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Volume XII, Number 340


December 05, 2022

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Future of Budget Reconciliation Unclear; President Trump’s Fiscal Year 2018 Budget Request Begins Moving Through Congressional Process

Legislative Activity

Budget Reconciliation and FY 17 Appropriations

The House FY 17 budget reconciliation measure- the American Health Care Act, aimed at “repeal and replace” of the Affordable Care Act- did not receive a floor vote last week, and its future is now uncertain. Speaker Paul Ryan (R-WI) said the House Republican party “will need time to reflect” on the failed attempt to pass the health reconciliation measure before moving forward with other priorities.

There are a few potential scenarios. House Republicans could move ahead without voting on the FY 17 budget. Alternatively, they could remove the health reform aspects and take a vote on a pared down measure. The Senate could formulate and take up their own version of a FY 17 budget reconciliation bill. In any scenario, the failure for enough House Republicans to coalesce around health reform legislation may impact the future budget and appropriations processes, particularly the possibility of “regular order” with the FY 18 spending bills.

The House and Senate Budget Committees held hearings on the FY 2018 budget resolution measure but have not yet released the language. If the resolutions are ultimately passed in each chamber and then reconciled, this would provide another legislative forum in which only 51 votes are required in the Senate. Republican leadership has said the intent is to use a FY 2018 budget reconciliation as a mechanism for tax reform.

Appropriators continue to work on reconciling differences between the House and Senate FY 2017 bills. The current Continuing Resolution (CR) expires on April 28. It is still uncertain whether there will be a catch-all Omnibus, “Cromnibus,” or full-year CR before that deadline. Democrats continue to be concerned with the defunding of Planned Parenthood and policy riders that were contained in the appropriations bills passed out of committee last Congress.

President Trump’s FY 18 Budget

Democrats continue to react to President Trump’s FY 2018 budget outline, which proposed $54 billion in additional defense spending offset by an equal amount of discretionary domestic funding cuts. Many would like to see parity between defense and non-defense priorities, such as the National Institutes of Health and energy programs.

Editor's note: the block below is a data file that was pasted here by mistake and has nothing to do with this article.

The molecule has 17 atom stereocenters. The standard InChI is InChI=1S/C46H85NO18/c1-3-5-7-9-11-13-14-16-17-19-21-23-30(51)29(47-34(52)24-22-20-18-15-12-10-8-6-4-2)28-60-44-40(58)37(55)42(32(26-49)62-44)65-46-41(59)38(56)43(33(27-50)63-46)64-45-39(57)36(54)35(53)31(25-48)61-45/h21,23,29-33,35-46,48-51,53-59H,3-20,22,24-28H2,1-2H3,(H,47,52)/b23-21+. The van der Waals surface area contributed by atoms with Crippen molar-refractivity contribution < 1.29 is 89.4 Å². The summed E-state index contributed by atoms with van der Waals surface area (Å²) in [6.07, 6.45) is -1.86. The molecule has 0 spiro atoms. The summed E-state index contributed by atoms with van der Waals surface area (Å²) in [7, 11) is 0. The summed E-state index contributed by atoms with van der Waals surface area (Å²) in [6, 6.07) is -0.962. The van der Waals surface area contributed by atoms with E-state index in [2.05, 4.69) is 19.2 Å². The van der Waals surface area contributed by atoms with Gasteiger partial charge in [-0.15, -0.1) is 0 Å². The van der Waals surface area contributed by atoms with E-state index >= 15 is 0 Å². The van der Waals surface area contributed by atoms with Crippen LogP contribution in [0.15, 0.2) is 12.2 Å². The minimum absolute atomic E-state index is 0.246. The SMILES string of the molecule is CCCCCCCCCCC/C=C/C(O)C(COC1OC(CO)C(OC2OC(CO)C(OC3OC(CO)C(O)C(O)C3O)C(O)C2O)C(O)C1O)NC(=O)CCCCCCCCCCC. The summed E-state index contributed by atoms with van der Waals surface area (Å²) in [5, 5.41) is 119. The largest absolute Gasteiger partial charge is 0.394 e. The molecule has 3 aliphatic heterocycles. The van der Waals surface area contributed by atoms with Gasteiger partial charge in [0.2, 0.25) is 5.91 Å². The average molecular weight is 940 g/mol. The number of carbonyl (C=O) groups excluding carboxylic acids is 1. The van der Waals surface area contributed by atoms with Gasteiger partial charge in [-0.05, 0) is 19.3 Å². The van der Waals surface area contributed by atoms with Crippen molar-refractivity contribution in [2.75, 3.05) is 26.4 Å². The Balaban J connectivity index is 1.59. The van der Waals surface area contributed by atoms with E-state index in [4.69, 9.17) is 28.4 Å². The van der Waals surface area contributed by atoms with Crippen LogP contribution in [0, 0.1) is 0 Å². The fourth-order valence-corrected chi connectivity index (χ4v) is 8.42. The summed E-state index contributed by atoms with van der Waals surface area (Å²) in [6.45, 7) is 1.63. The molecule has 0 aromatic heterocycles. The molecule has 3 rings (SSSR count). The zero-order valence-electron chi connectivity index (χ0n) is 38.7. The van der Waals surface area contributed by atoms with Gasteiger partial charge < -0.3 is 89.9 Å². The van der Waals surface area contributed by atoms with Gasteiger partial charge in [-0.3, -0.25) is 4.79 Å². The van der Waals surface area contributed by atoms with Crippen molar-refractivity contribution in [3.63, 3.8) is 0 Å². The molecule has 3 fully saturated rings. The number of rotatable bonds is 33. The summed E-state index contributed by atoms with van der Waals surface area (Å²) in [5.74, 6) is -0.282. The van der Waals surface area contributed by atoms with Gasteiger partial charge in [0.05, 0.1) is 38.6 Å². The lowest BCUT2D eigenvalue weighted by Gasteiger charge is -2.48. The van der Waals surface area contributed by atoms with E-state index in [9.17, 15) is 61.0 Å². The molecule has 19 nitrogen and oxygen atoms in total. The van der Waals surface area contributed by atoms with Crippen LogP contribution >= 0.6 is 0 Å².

Each budget cycle, the House and Senate Committees on Appropriations bring secretaries and undersecretaries of agencies before their members to answer detailed questions about their proposed spending items and levels. However, in this year’s “skinny budget,” many agency budgets were small, some with as few as one to two pages.  Those serving in the administration received a memo from the Office of Management and Budget Director Mick Mulvaney instructing them not to answer specific questions in front of Congress beyond what is contained in the budget blueprint, including comments about specific programs and account-level amounts. The development and release of the full document is not yet completed, so it could be considered speculation for any witness to discuss details without OMB approval.

Appropriations Committee Ranking Member Nita Lowey (D-NY) and Labor, Health and Human Services, and Education (LHHS) Subcommittee Ranking Member Rosa DeLauro (D-CT) issued a statement that such a memo indicates a “run and hide” approach. Administration officials responded that similar memos were issued in the first years of the Obama and Bush Administrations.

Last week, six NIH directors and Secretary of Education Betsy DeVos were scheduled to testify before the House LHHS Subcommittee, but both hearings were postponed without explanation. This week will serve as the second test, as budget hearings are scheduled in numerous subcommittees, including one with Secretary of Health and Human Services (HHS) Tom Price as a witness.

This Week’s Hearings: